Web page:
I offer my apologies to the hon. Member for Thurrock (Mr. Mackinlay) as I was not in the Chamber for the totality of his contribution. However, I heard a small part of it, and I share his frustration that it took so long to get the Bill to Second Reading. He displayed his great knowledge of the Canadian legislation and its passage through that country's House. He felt that the Bill was a profoundly important piece of legislation. He has sustained a great interest in these matters over a long time, and he will make a valuable contribution to our deliberations on the Bill.
My right hon. and learned Friend the Member for North-East Bedfordshire (Sir N. Lyell) speaks from great experience. He drew on the example of the Belgrano to explore what might have happened to our Prime Minister of the time and to members of the armed services if the Bill, as drafted, had obtained at that time. He raised issues about nuclear weapons that need to be discussed, and asked the important question about who judges. He also touched on the role of the prosecutor. My right hon. and learned Friend reflected the feelings of all Conservative Members when he said that he did not want to pour cold water on the noble aims of the Bill, but he noted that detailed examination was necessary when such complex and serious legislation is involved.
The hon. Member for Liverpool, Riverside (Mrs. Ellman) confirmed that 139 countries had signed up to the statute, but that only 29 have ratified it so far. She echoed the aim expressed by many hon. Members that Britain should be among the first 60 countries to ratify the ICC. She quoted Kofi Annan--quite rightly so--but in so doing stole my thunder, and I shall not repeat the observation in question. The attention that she gave to national Holocaust day will be appreciated in the Chamber, and by a wider audience as well.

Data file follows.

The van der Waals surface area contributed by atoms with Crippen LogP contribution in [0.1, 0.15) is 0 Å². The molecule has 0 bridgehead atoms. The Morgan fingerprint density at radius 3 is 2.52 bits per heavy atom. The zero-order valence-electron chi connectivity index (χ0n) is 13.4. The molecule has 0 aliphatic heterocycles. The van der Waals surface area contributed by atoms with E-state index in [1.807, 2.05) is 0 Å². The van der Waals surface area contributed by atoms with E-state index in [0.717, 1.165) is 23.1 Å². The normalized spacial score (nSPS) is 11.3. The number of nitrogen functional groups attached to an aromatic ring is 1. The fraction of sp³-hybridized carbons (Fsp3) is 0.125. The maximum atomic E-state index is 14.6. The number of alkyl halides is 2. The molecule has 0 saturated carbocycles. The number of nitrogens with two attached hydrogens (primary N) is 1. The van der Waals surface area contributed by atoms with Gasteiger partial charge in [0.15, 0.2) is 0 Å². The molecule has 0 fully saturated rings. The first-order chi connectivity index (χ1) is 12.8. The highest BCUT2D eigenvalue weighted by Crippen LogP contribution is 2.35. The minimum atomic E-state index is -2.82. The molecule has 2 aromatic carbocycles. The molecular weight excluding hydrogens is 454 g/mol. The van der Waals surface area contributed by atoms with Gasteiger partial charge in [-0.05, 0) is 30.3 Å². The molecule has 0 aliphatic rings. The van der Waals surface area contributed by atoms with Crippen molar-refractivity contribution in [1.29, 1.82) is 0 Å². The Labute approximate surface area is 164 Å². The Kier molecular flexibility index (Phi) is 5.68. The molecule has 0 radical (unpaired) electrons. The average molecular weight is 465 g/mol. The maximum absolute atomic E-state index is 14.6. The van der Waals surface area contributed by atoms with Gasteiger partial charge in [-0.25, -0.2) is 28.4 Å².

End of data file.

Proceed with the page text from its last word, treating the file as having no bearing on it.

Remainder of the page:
The hon. Member for Tatton (Mr. Bell) raised some uniquely important matters that must be discussed in Committee. He talked about the unique problems that may face the accused, and about those people's rights--an element that has been sadly lacking in debates to date on the ICC. He raised the spectre of the political court and of the pressures for a conviction in high-profile cases. He also spoke about the quality of justice--or, indeed, of mercy--and I feel sure that it would be valuable to explore more issues along those lines.
The hon. Member for Bethnal Green and Bow (Ms King) has made speeches on this subject before. Indeed, I was in the Chamber when she secured her Adjournment debate on 27 October 1999. She wants to pay particular attention to the concept of residence introduced by a Minister in another place, which she believes is causing confusion. She also used powerful examples from Rwanda, on which she is a great and
My hon. Friend the Member for New Forest, East (Dr. Lewis) made his usual cogent and well-argued contribution. His was a powerful speech, which relied on his great and extensive knowledge of the second world war. He wanted to know what would happen if the UK tried a member of the armed services in the UK, and he inquired about the consequences of the results of such a trial.
The hon. Member for Islington, North (Mr. Corbyn) went on about Colombia, and again raised the issue of the definition of the phrase "ordinarily resident" as applied to the UK. He admitted that the Bill contains serious flaws that must be corrected in Committee.
Finally, my hon. Friend the Member for Reigate (Mr. Blunt) gave the House the benefit of knowledge gathered during a distinguished Army career. He spoke about the consequences of the Bill for the armed forces.
Finally, I would like to restate the points that were made in good faith by my right hon. Friend the Member for Horsham, on examination of the Bill. So far, we believe that there should be four amendments--the seven-year opt-out provided for under article 124; the discretion for the Secretary of State over the issuing of warrants from the ICC through an interpretive declaration; the revision of the legal test under clause 65 for what a military commander ought to have known; and an amendment to ensure that if the Bill becomes law and ratification takes place, the declarations from the Government must be laid before both Houses of Parliament.
Despite some of the more immature asides from Labour Members, I believe that we have made progress tonight. In anticipation of a responsive dialogue with the Government on our attempts to protect our armed forces and to show that we wish the Bill well, we will not vote against it on Second Reading. However, I give due warning that we are not rubber-stamping this process and that if the safeguards that we ask for are not put in place, we will be unable, sadly, to support the Bill on Third Reading.